All seasons are beautiful to take a trip to Rome but there is something special about Rome in January. The weather in January is mild with low temperatures at night which are nearly freezing and highs during the day. The feeling you get while you visit Rome is like turning pages of history as you hop from one tourist attraction to another. Enjoy a Colosseum Guided Tour as you learn about intricate details about this Flavian Amphitheatre. Next to the Colosseum is the Roman Forum which was once the central place of all social activities now lies in ruins. Trevi Fountain is known for its tradition of tossing of coins and adds more charm to the romantic image of Rome. A trip to the Vatican is inevitable where monumental marvels like the Vatican Museums, and St Peter’s Basilica await the visitors to share their legacy and stories .St Peter’s Square designed by Bernini is a massive-sized piazza which is located at the base of St Peter’s Basilica. The Spanish Steps lie between Piazza di Spagna where you can relax and become a keen observer of the bustling life of the city. Shop for ceramics to fresh products at the Campo de Fiori.
The best way to enjoy a visit to the amphitheatre is you take a Colosseum Guided Tour. The tour is worth the time as you skip the line and access the iconic landmark and avoid the crowd. This a good opportunity to learn and hear stories from your guide. The most fascinating feature of the Colosseum is its elliptical shape. Colosseum is the biggest ancient amphitheatre and still is the largest standing facade. The construction began under Vespasian Emperor and was completed by his heirs and successor. It was used for entertaining the Roman crowds where gladiators fought, battles were recreated and the execution of prisoners took place. The Flavian theatre could accommodate around fifty thousand spectators at a time. The Colosseum measures 620 by 513 feet and saw four centuries of active use. But by the 20th century due to weather, neglect and natural disasters nearly destroyed two third of the facade.
Rome in January is best enjoyed as you visit the Roman Forum. This is a vast expanse of an excavated area where ruins of government buildings, squares and Roman temples lie dating back to some two thousand years. It was once the political centre of the city where court meetings and assemblies which were directed towards the affairs of the republic were held. The Arch of Titus is the oldest Roman triumphal arch which was erected by Domitian the successor of Titus after his death. The most striking feature of the Roman Forum is the three high-rising vaulted arches of the Basilica of Constantine which was the largest building in the Forum. The Curia was once the meeting place of the Roman Senate and is one of the well-preserved historical buildings of the Forum. Another best-preserved building of the Forum is the Temple of Romulus which was dedicated by Maxentius to his son Valerius Romulus in 309 BC.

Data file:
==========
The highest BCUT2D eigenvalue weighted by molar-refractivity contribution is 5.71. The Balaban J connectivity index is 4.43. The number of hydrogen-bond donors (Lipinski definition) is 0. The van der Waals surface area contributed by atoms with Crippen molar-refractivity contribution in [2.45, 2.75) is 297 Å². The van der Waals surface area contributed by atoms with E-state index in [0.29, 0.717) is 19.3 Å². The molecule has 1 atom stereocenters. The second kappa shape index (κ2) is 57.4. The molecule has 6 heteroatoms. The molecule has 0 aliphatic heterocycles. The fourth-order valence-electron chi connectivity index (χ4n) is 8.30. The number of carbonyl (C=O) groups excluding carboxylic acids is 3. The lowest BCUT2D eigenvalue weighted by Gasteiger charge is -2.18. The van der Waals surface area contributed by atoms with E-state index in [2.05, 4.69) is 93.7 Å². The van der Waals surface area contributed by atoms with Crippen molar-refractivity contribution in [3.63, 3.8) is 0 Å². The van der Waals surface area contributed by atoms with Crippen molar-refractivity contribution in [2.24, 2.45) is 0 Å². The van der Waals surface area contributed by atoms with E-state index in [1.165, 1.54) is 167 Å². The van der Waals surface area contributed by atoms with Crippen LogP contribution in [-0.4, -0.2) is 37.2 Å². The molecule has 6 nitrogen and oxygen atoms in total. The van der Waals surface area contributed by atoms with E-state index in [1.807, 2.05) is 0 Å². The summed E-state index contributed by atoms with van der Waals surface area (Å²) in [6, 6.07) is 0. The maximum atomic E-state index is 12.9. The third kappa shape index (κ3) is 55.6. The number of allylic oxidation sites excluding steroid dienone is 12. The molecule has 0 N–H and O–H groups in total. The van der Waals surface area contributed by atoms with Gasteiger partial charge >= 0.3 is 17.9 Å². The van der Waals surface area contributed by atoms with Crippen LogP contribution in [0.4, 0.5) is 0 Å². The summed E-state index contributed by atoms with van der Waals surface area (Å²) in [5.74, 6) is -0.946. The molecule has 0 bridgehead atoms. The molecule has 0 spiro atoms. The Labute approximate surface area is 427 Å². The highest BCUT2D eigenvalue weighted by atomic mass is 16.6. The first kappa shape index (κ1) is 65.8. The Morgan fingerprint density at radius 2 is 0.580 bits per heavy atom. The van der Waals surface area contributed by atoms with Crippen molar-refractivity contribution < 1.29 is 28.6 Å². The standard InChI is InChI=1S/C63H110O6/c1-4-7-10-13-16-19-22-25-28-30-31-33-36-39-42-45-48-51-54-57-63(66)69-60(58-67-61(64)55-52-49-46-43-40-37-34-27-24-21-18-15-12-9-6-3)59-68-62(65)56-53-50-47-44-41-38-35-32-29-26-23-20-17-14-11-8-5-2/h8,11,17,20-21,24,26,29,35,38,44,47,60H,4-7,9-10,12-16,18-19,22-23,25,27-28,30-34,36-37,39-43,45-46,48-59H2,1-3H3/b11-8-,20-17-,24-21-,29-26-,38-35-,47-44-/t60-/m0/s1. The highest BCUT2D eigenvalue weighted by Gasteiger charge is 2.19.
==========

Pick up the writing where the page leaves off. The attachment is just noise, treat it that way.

Colosseum Guide Tour leads you towards Piazza Navona a beautiful square which dates back to the 1st century AD known for its street artists and Baroque fountain. This elegant square lies in the centre of Rome which used to be the Stadium of Domitian. On the southwest end of Piazza Navona is the Piazza Pasquino here you will find the statue of Pasquino the namesake of the Piazza which has served the purpose of being a message board for protestors who were in pursuit of freedom of speech. As you enter Piazza Navona one of the attractions that catch your attention is a Circus -Maximus-like forum as it was built over the remnants of the Stadium of Domitian. Bramantae Cloister or better known as Choistor Del Bramantae is a sixteenth-century structure which was authorized by Cardinal Oliviero Carafa is a two-storied courtyard with beautiful colonnades (stone columns with equal spaces between them with a supporting roof ). The Church of Santa Maria Della Pace was commissioned by Pope Sixtus IV in 1482 the present church is erected on the foundation of Sant Andrea de Aqarizariis and was restored by famous architect Pietro di Cortona.
Castel Sant Angelo
Rome in January is captivating as you visit the Castel Sant Angelo which dates back to the second century and is a circular facade with a collection of paintings and furniture in Renaissance-styled apartments. The Mausoleum of Hadrian is also known as Castel Sant Angelo a cylindrical building located in Parco Adriano Rome was earlier appointed by Roman Emperor Hadrian as a mausoleum for himself and his family. But as time passed it was used by Popes as a castle and a fort and now is a museum. The facade was once the tallest building in Rome.
Piazza del Popolo
Visit this Colosseum Guided Tour tourist attraction which is an iconic landmark square with Rome’s oldest obelisk at the centre and is also the site of the city’s northern gate. It connects many areas of the Eternal City and is a good place to kickstart some sightseeing. At Piazza del Popolo are located the twin churches and as you turn left you to come across the enormous statue of Neptune with a trident in his hand and riding mermen and dolphins. And on the opposite side of the piazza is the statue of Dea Roma imitating Neptune. Dea Roma stands for Goddess of Rome as these statues are aqueducts which were built to bring water to the city in the nineteenth century. Villa Borghese and the Borghese Gallery belong to one of the most influential families in Roman history. They were quite similar to the Medici family of Florence as they gathered great wealth and power. On the edge of Villa Borghese and above the piazza lies the great viewpoint of IL Pincio as it is christened on the name of the hill from which it was carved -Pincian Hill. From up here you get to view the twin churches along with the Flaminian Gate of Rome and a great spot for clicking insta worthy selfies.